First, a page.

Former Long Island College Hospital campus

70 Atlantic Avenue (Ferrenz & Taylor, 1974)
350 Hicks Street (Ferrenz & Taylor, 1984)
100 Amity Street, a.k.a. 350 Henry Street (Marshall Emery, 1896-97)
110 Amity Street (William C. Hough, 1902)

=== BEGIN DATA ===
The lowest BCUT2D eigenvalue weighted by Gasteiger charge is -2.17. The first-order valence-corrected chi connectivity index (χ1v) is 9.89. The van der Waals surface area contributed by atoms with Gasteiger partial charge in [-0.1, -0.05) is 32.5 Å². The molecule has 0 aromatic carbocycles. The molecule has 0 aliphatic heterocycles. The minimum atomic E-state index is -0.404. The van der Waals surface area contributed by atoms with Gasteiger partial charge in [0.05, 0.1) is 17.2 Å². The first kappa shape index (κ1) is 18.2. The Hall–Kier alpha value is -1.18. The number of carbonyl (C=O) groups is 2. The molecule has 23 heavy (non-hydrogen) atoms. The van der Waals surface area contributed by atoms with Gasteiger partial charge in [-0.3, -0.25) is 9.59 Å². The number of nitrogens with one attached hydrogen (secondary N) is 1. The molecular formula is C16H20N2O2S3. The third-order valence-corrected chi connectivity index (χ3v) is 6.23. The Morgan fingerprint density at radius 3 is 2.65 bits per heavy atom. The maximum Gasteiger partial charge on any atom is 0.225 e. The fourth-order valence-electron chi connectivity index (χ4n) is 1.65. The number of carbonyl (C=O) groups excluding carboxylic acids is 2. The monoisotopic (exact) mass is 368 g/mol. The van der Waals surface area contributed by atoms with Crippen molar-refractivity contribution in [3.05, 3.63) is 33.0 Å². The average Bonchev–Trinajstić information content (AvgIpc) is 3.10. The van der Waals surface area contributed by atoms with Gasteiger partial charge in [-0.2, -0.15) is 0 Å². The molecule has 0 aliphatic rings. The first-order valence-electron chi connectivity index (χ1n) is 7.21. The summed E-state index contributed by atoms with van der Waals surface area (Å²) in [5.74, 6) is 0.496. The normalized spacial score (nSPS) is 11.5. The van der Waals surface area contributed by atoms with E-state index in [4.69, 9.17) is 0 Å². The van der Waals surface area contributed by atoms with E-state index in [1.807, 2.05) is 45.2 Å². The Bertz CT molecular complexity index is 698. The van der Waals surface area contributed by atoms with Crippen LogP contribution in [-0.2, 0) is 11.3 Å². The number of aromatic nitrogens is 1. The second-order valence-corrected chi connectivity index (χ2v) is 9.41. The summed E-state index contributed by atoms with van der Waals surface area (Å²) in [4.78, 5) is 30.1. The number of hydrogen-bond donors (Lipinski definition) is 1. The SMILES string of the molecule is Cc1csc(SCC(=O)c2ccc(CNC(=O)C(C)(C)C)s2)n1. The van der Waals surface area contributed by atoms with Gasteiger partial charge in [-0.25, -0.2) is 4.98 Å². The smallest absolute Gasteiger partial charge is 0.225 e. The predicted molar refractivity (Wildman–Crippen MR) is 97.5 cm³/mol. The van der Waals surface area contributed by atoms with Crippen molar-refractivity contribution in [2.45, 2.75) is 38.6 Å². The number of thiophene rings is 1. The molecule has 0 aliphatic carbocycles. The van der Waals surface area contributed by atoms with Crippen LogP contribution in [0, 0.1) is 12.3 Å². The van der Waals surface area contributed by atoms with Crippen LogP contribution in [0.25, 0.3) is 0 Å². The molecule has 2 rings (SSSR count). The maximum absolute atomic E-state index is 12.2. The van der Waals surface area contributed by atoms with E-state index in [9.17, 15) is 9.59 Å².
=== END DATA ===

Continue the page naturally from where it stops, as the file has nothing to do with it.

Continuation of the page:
On the south side of Atlantic Avenue is the northern tip of the Long Island College Hospital campus. The hospital opened in 1858, followed by the medical college in 1860. The distinguished institution was a trailblazer in its early years as the first in the country to employ bedside teaching and the first to provide an ambulance service in Brooklyn. The hospital served as a medical base for the Union Army during the Civil War, and treated sick immigrants after a fire at Ellis Island around the turn of the 20th century. In 1954, the hospital merged with the State University of New York and enjoyed several decades of renowned success. By the 1990s, the hospital was plagued with budget issues, and after many lawsuits, real estate deals and protests on the part of hospital workers, local residents and politicians, the institution finally closed in 2014. Plans are underway for mixed-use redevelopment. Two large-scale buildings are located on Atlantic Avenue: the E. M. Fuller Pavilion at 70 Atlantic Avenue and the Joan Osborn Polak Pavilion at 350 Hicks Street. Two late 19th and early 20th century hospital buildings are extant just south of Atlantic Avenue: the Polhemus Memorial Clinic at 100 Amity Street and the Dudley Memorial at 110 Amity Street. The former was a gift from Caroline Herriman Polhemus in honor of her husband, Henry Ditmas Polhemus, a regent of the hospital and a well-known figure in Brooklyn. It was built as a clinic to serve underprivileged people in the area, as well as provide laboratories and lecture rooms for the college. The latter was a gift from Henry W. Maxwell in honor of the hospital’s first Council member, Dr. William H. Dudley, and designed as a residence for student nurses. Both buildings were designed in the French Renaissance Revival style, making for a fanciful and exuberant display at the corner of Henry Street. All the buildings are located in the Cobble Hill Historic District.